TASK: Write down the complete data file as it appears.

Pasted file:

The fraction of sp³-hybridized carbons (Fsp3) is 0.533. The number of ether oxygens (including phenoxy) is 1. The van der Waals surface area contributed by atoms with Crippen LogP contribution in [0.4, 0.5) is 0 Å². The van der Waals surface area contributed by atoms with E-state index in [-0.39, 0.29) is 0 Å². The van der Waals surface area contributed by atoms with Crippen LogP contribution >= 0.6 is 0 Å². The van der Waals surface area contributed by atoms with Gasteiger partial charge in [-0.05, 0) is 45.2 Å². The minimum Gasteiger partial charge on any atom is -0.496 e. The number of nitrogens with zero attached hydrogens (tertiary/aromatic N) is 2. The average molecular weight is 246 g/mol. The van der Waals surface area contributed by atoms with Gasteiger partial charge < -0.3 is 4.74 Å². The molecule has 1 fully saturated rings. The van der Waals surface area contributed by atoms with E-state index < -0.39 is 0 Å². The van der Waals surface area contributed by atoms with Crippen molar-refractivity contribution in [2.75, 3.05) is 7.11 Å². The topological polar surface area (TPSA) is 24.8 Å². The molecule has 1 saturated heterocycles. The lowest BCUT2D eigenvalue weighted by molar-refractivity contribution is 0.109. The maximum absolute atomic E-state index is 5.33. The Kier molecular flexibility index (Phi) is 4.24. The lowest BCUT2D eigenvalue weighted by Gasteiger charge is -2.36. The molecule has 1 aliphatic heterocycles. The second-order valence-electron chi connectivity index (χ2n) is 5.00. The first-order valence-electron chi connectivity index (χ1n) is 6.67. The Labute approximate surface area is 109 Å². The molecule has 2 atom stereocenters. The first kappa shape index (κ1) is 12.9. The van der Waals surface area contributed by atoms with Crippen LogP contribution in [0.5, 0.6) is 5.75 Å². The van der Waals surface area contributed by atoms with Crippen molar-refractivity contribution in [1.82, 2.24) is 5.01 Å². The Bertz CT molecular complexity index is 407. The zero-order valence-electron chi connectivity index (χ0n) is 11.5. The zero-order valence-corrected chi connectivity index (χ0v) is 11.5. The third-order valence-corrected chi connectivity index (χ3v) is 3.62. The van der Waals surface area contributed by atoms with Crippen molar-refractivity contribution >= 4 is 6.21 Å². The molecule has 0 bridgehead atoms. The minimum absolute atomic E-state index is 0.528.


The fraction of sp³-hybridized carbons (Fsp3) is 0.533. The number of ether oxygens (including phenoxy) is 1. The van der Waals surface area contributed by atoms with Crippen LogP contribution in [0.4, 0.5) is 0 Å². The van der Waals surface area contributed by atoms with E-state index in [-0.39, 0.29) is 0 Å². The van der Waals surface area contributed by atoms with Crippen LogP contribution >= 0.6 is 0 Å². The van der Waals surface area contributed by atoms with Gasteiger partial charge in [-0.05, 0) is 45.2 Å². The minimum Gasteiger partial charge on any atom is -0.496 e. The number of nitrogens with zero attached hydrogens (tertiary/aromatic N) is 2. The average molecular weight is 246 g/mol. The van der Waals surface area contributed by atoms with Gasteiger partial charge < -0.3 is 4.74 Å². The molecule has 1 fully saturated rings. The van der Waals surface area contributed by atoms with E-state index < -0.39 is 0 Å². The van der Waals surface area contributed by atoms with Crippen molar-refractivity contribution in [2.75, 3.05) is 7.11 Å². The topological polar surface area (TPSA) is 24.8 Å². The molecule has 1 saturated heterocycles. The lowest BCUT2D eigenvalue weighted by molar-refractivity contribution is 0.109. The maximum absolute atomic E-state index is 5.33. The Kier molecular flexibility index (Phi) is 4.24. The lowest BCUT2D eigenvalue weighted by Gasteiger charge is -2.36. The molecule has 1 aliphatic heterocycles. The second-order valence-electron chi connectivity index (χ2n) is 5.00. The first-order valence-electron chi connectivity index (χ1n) is 6.67. The Labute approximate surface area is 109 Å². The molecule has 2 atom stereocenters. The first kappa shape index (κ1) is 12.9. The van der Waals surface area contributed by atoms with Crippen LogP contribution in [0.5, 0.6) is 5.75 Å². The van der Waals surface area contributed by atoms with Crippen molar-refractivity contribution in [1.82, 2.24) is 5.01 Å². The Bertz CT molecular complexity index is 407. The zero-order valence-electron chi connectivity index (χ0n) is 11.5. The zero-order valence-corrected chi connectivity index (χ0v) is 11.5. The third-order valence-corrected chi connectivity index (χ3v) is 3.62. The van der Waals surface area contributed by atoms with Crippen molar-refractivity contribution >= 4 is 6.21 Å². The molecule has 0 bridgehead atoms. The minimum absolute atomic E-state index is 0.528.